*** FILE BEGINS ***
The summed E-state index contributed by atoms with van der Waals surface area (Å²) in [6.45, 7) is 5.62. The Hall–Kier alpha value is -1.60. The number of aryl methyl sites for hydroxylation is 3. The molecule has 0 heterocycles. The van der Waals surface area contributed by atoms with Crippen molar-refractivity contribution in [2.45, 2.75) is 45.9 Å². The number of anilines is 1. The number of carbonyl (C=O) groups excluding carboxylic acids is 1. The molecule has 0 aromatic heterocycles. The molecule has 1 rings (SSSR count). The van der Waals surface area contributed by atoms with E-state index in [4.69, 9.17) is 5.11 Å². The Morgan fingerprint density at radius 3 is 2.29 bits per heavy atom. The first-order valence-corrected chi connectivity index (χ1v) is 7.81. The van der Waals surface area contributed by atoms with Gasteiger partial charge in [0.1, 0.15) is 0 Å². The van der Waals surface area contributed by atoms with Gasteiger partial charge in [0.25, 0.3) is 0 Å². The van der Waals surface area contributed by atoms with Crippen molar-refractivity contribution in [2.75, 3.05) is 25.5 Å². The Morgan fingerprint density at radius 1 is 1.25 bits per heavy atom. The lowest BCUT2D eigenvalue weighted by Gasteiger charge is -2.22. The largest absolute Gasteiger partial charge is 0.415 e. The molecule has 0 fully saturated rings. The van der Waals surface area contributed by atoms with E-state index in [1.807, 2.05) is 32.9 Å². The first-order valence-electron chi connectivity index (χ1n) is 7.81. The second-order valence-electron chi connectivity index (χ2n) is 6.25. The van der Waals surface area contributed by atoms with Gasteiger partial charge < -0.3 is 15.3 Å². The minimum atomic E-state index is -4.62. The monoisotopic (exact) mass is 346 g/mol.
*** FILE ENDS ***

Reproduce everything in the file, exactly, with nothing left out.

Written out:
The summed E-state index contributed by atoms with van der Waals surface area (Å²) in [6.45, 7) is 5.62. The Hall–Kier alpha value is -1.60. The number of aryl methyl sites for hydroxylation is 3. The molecule has 0 heterocycles. The van der Waals surface area contributed by atoms with Crippen molar-refractivity contribution in [2.45, 2.75) is 45.9 Å². The number of anilines is 1. The number of carbonyl (C=O) groups excluding carboxylic acids is 1. The molecule has 0 aromatic heterocycles. The molecule has 1 rings (SSSR count). The van der Waals surface area contributed by atoms with E-state index in [4.69, 9.17) is 5.11 Å². The Morgan fingerprint density at radius 3 is 2.29 bits per heavy atom. The first-order valence-corrected chi connectivity index (χ1v) is 7.81. The van der Waals surface area contributed by atoms with Gasteiger partial charge in [0.1, 0.15) is 0 Å². The van der Waals surface area contributed by atoms with Gasteiger partial charge in [0.25, 0.3) is 0 Å². The van der Waals surface area contributed by atoms with Crippen molar-refractivity contribution in [2.75, 3.05) is 25.5 Å². The Morgan fingerprint density at radius 1 is 1.25 bits per heavy atom. The lowest BCUT2D eigenvalue weighted by Gasteiger charge is -2.22. The largest absolute Gasteiger partial charge is 0.415 e. The molecule has 0 fully saturated rings. The van der Waals surface area contributed by atoms with E-state index in [1.807, 2.05) is 32.9 Å². The first-order valence-electron chi connectivity index (χ1n) is 7.81. The second-order valence-electron chi connectivity index (χ2n) is 6.25. The van der Waals surface area contributed by atoms with Gasteiger partial charge < -0.3 is 15.3 Å². The minimum atomic E-state index is -4.62. The monoisotopic (exact) mass is 346 g/mol.